The year was 2015, and I’d just left my engineering job to try this whole “writing” thing for Jalopnik. One of my goals was to start a wrenching series for people who share my “cheap bastard” trait, and the first vehicle I chose was a $600 Jeep Cherokee that I later dubbed Project Swiss Cheese for its hole-rich floorboards.

For $600, it was actually not a bad Jeep. It ran and drove well, and I even took it on a 300 mile trip to an off-road course to compare it to the new KL Cherokee.

The build was fairly straightforward. I replaced wear components like the water pump, brakes, ball joints, front u-joints, and wheel bearings, and I swapped a bunch of non-wear items like the transfer case chain and harmonic balancer. Plus I built a junkyard lift kit, and added some skid plates, some Jeep Wrangler JK shocks, and some extended brake hoses. I even bent my own brake line for the first time, and while it looked hideous, it did work!


All of this work culminated in an incredible off-road trip to Moab in which the rusty XJ hung with $40,000 rigs, flexing its suspension to keep all tires on the rock, and climbing steep grades easily thanks to that torquey 4.0 and low-range transfer case.

Image: Freddy Hernandez

There were a few issues on the way back to Michigan from Utah, namely my battery blew up and my friend Bobby crashed the Jeep into a guardrail in the Rocky Mountains, but in the end, the Jeep wound up in my driveway ready to serve as my winter beater.

And that’s what it did for the three winters starting in late 2016. But while it served its purpose, its condition quickly started to reach a downright depressing state, leading me to ask in December of 2017: “Is It Time To Send My $600 Jeep Cherokee To The Junkyard? Roughly a year later in January of 2019, I wrote “My Jeep Stranded Me Again, but This Time It Might Be the End.”


Things had gotten out of hand.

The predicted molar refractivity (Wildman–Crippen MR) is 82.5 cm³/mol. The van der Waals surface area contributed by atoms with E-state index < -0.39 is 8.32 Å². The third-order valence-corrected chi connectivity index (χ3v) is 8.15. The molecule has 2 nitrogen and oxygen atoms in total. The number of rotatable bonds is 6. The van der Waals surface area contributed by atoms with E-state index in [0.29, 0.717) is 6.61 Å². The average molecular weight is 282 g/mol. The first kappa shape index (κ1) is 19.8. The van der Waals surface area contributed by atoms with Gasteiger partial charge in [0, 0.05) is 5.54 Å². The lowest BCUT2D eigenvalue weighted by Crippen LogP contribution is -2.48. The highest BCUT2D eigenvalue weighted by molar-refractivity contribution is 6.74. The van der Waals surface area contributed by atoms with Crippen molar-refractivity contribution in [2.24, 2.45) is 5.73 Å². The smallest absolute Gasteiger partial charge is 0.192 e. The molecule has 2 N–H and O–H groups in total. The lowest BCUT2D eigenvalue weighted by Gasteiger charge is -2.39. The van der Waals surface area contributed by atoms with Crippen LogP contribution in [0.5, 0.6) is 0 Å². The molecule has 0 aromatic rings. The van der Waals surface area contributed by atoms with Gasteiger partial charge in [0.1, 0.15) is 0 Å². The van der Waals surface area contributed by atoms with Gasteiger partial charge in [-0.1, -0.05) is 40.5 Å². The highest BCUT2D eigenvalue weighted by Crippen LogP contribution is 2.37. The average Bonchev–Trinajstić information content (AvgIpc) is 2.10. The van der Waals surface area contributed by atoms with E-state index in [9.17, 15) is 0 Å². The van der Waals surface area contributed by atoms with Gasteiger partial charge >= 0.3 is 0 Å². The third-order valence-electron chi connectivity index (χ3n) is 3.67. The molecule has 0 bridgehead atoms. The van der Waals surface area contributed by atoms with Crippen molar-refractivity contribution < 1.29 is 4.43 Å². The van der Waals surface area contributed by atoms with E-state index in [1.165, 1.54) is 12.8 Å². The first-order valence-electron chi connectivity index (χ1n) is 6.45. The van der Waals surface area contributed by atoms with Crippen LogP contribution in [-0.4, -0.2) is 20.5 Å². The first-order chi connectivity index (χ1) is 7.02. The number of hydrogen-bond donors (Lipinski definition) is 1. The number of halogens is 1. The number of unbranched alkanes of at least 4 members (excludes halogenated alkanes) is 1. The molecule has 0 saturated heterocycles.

The floors were completely gone, and I was dropping things out of my car onto the street. The heat stopped working. I had either a blown head gasket or a cracked head. The radio didn’t work. The taillights kept flickering. All interior lights were broken. The rear doors wouldn’t open. The interior was covered in spilled gear oil, the windshield was cracked, and a front u-joint made highway driving a shaky affair.


The ignition switch died, so to start the car, I had to pop the hood and jump the starter relay with a wire, every single time. It got to the point where I’d just keep the Jeep idling in the grocery store parking lot while I went shopping so I could avoid starting it back up. I did this for six months, and nobody ever tried to steal this green meachine. That’s how sad this Jeep had become.


So, in an effort to trim my fleet and to focus on the vehicles I truly love, like my 1979 Jeep Cherokee Golden Eagle and my 1991 Jeep Cherokee XJ, I threw my Jeep onto Craigslist for $500, and yesterday, a young man named Tevin picked it up.

Tevin owns the very same year Jeep Cherokee, except his engine blew up a while ago, and since having knee surgery, he hasn’t had time to fix it up. But now he’s got Project Swiss Cheese, whose engine bay contains a beautifully-running 4.0-liter. After swapping a head gasket and hopefully checking the cylinder head, Tevin will transplant that mighty motor into his beloved vehicle.


This is a great outcome for Project Swiss Cheese. I’m not sure I’d feel comfortable with anyone driving it, lest they get themselves killed and fingers point back to me, so the fact that its heart will be plucked to serve dutifully in another Jeep is perfect.

I’m still a bit sad about this, but hopefully I’ll get over it once I’m sitting behind a beautifully-purring AMC 360 engine as I drive my Golden Eagle.

Sr. Technical Editor, Jalopnik. Always interested in hearing from auto engineers—email me. Cars: Willys CJ-2A ('48), Jeep J10 ('85), Jeep Cherokee ('79, '91, '92, '00), Jeep Grand Cherokee 5spd ('94).

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